The sexual organs in the woman's body (internal sexual organs) are:
The vagina is a cavity with an opening to the outside. This cavity leads to the opening of the uterus (cervix). The vagina is about 10 cm deep.
The vagina has elastic walls that sit close together. The walls can be tense (making the opening tighter) or relaxed.
During the menstrual period a woman bleeds out of the vagina.
The hymen sits at the entrance of the vagina. This is a soft ring of tissue.
Babies are born through the vagina at birth.
The uterus looks like a pear standing on its head. The narrow part of the pear is the cervix.
The uterus grows together with the baby during pregnancy. After birth, the uterus slowly becomes smaller again.
The cervix is a part of the uterus that protrudes out into the vagina.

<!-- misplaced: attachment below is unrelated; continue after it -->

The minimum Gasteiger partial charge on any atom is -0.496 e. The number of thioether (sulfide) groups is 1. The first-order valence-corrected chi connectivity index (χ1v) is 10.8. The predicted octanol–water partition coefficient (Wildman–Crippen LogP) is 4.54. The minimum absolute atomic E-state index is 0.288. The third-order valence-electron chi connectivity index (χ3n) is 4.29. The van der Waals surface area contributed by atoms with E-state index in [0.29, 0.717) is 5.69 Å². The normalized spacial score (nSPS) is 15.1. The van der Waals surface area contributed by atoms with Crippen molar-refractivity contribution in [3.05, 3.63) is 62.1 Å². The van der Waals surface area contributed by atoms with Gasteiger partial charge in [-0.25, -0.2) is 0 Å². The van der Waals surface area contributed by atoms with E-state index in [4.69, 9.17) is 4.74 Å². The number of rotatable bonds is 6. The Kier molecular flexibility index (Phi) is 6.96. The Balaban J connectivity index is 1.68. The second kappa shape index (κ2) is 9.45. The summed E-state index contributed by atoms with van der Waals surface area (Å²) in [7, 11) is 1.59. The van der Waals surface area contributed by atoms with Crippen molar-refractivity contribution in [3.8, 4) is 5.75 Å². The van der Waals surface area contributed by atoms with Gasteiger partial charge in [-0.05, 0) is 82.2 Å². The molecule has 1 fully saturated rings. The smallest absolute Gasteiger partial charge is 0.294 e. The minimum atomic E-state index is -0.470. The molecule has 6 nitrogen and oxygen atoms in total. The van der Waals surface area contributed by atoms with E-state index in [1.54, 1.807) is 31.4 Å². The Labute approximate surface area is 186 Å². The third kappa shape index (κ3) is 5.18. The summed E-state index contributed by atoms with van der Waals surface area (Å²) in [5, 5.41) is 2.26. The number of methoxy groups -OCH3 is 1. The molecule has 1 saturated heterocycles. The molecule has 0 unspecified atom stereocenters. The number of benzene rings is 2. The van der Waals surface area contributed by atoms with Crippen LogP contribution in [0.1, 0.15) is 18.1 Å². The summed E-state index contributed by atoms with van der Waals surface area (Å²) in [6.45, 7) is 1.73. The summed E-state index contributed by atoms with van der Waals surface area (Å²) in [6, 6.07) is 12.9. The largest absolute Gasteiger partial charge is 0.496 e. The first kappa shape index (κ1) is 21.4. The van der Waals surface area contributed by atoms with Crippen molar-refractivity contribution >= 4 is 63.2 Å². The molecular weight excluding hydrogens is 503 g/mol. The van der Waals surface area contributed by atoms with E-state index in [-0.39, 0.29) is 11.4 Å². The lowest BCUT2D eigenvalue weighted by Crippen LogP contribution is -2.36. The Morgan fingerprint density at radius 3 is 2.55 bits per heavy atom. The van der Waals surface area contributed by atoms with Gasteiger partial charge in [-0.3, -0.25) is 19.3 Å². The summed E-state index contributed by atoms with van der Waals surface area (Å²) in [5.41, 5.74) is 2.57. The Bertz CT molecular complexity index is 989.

The cervical canal at the beginning of the cervix is normally closed. It opens during birth because the baby's head presses on the cervix from the inside.
Women have two fallopian tubes approximately 10 to 15 cm long, one on each side of the uterus.
The fallopian tubes carry the egg cells out from the ovaries to the uterus.
The ovaries hold the woman's egg cells. When a woman is born she already has all of her egg cells.
An ovary is the size of a strawberry.
The ovaries produce the female hormones.
In sexually-mature women, an egg cell usually matures once a month in the ovaries. If the egg cell is not fertilized, approximately 14 to 16 days later the menstrual period will begin. However, it is also possible that more than one egg cell matures in a month.
The hormones also affect the skin, bone density and mood. They tell the body how to prepare for a pregnancy.
When a woman gets older, the body produces less female hormones. This is called menopause. Many women will feel alternately sad and, in the next month, happy again (mood swings). They can also suddenly feel hot and sweat (hot flashes).